Life as I’d known it for almost 30 years was destroyed in a single day. My husband’s choices had forced me to forfeit a job I loved, abandon our close-knit church community, and leave a life in a location I adored. My world now looked nothing like it had before.
Due to the nature of the circumstances surrounding my husband’s revelation – a mental and emotional break – I went immediately into “emergency response mode.” This meant securing medical help, figuring out finances, and preparing to spend a month completely alone while he left for treatment. This in-charge mentality delayed my acknowledgement of betrayal trauma until the moment I drove away from the residential mental health facility with my husband in the rear view mirror.
My heart was shattered; my mind a vortex of chaos and fear. Being angry with such a broken and fragile person seemed cruel, yet my heart had been annihilated. He was the one who made the decisions prior to this mental health crisis. There was no one else to blame for our current marital situation. I vacillated between “How am I supposed to forgive this?” to “How can I not?”
Over the course of the next year, we had many difficult conversations, weathered severe triggers, and sat through many counseling sessions together and separately. All throu
gh that time, I kept asking God to help me forgive, to help me move forward – some days I made strides, others I dug in my heels.
Speaking My Yes
In October of 2022, I attended the Redeemed Hope retreat. It’s often hard to find words to describe all the healing that took place during those four days. It was truly life-changing. Of course, we dealt with the subject of forgiveness in one of the sessions. The teaching, prayer, and hands-on activity gave words to my longing to forgive, and I made a choice to let those words be true. My mind believed it, but my h
eart hadn’t yet felt it. I didn’t even know if forgiveness could be a feeling.
I returned home from the retreat with such sweet secrets between God and I. He had been so tender toward me in those retreat days, speaking words of acceptance, hope, and healing that I hadn’t heard in a while. I felt truly seen, fully known, and completely loved. Even though the idea of forgiveness wasn’t at the forefront of my mind when I returned, I had settled in my heart that I’d done some hard work in that area. God would have to do the rest.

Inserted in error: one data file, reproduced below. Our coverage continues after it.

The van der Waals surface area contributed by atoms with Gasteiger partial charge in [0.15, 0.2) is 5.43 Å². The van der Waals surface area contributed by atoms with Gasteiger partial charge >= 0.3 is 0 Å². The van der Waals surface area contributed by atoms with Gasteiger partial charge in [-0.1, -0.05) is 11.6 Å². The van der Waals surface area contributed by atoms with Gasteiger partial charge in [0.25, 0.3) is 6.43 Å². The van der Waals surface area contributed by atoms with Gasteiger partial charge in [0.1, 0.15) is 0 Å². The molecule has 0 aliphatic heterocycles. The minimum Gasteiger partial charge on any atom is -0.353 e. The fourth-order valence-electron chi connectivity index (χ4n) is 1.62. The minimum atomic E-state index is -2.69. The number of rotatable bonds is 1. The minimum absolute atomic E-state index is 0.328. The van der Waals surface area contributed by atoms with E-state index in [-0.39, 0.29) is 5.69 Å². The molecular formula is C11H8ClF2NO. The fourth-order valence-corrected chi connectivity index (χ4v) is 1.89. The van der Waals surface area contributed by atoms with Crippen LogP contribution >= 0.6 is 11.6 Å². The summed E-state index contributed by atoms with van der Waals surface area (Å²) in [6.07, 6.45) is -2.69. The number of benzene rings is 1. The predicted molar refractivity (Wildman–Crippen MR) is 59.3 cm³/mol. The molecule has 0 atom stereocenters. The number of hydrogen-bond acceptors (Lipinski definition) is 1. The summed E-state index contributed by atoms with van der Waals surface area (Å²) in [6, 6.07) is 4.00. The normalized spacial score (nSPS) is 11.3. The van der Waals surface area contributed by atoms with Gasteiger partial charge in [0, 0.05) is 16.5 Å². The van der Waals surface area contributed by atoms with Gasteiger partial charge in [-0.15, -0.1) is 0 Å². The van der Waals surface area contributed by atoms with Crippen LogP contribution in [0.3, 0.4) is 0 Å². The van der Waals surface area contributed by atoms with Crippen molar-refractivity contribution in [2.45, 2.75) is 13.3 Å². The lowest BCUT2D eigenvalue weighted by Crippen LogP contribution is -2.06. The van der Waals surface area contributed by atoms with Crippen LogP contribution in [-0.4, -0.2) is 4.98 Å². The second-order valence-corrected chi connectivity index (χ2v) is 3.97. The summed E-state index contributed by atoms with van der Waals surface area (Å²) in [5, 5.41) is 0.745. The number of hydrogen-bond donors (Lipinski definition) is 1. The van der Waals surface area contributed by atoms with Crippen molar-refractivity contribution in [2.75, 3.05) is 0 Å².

A Sleepy Holy Moment
A few days after returning, I awoke in the middle of the night and sleepily reached out for my husband and laid my hand on his back. Immediately, I felt a deep tenderne
ss and compassion for this man who had hurt me so deeply. He was broken just like me, only in different ways. Yes, his choices had created our situation, but his brokenness needed healing as well.
The warmth of God’s presence in this sleepy yet holy moment was punctuated with God’s whisper: “This is what forgiveness feels like.” I had been given a new eyes with which to view my husband – ones that saw him like God saw him. The reality of forgiveness was tangible in that moment. I felt its warmth travel from my hand to my heart. God had once again shared a secret with me, and I drifted off to sleep content and at peace.
Since that moment, my husband and I have traveled a few more miles down this recovery road, and all routes have not been smooth. In fact, we still have a long journey ahead to complete our healing, but I have learned something about forgiveness.
The Hard Work
Forgiveness is not a check mark you make when you say the words “I forgive you.” It’s not a thorn that you snatch out to get immediate relief. In fact, it’s not something you do alone at all. Forgiveness is a partnership with God, not between you and the one who hurt you. It happens, mostly imperceptibly, while I walk with God, leaning into His strength, allowing him to heal me, that he does the hard work of forgiveness. He simply needs my yes, even if I can only whisper it.
A fellow hope wrangler,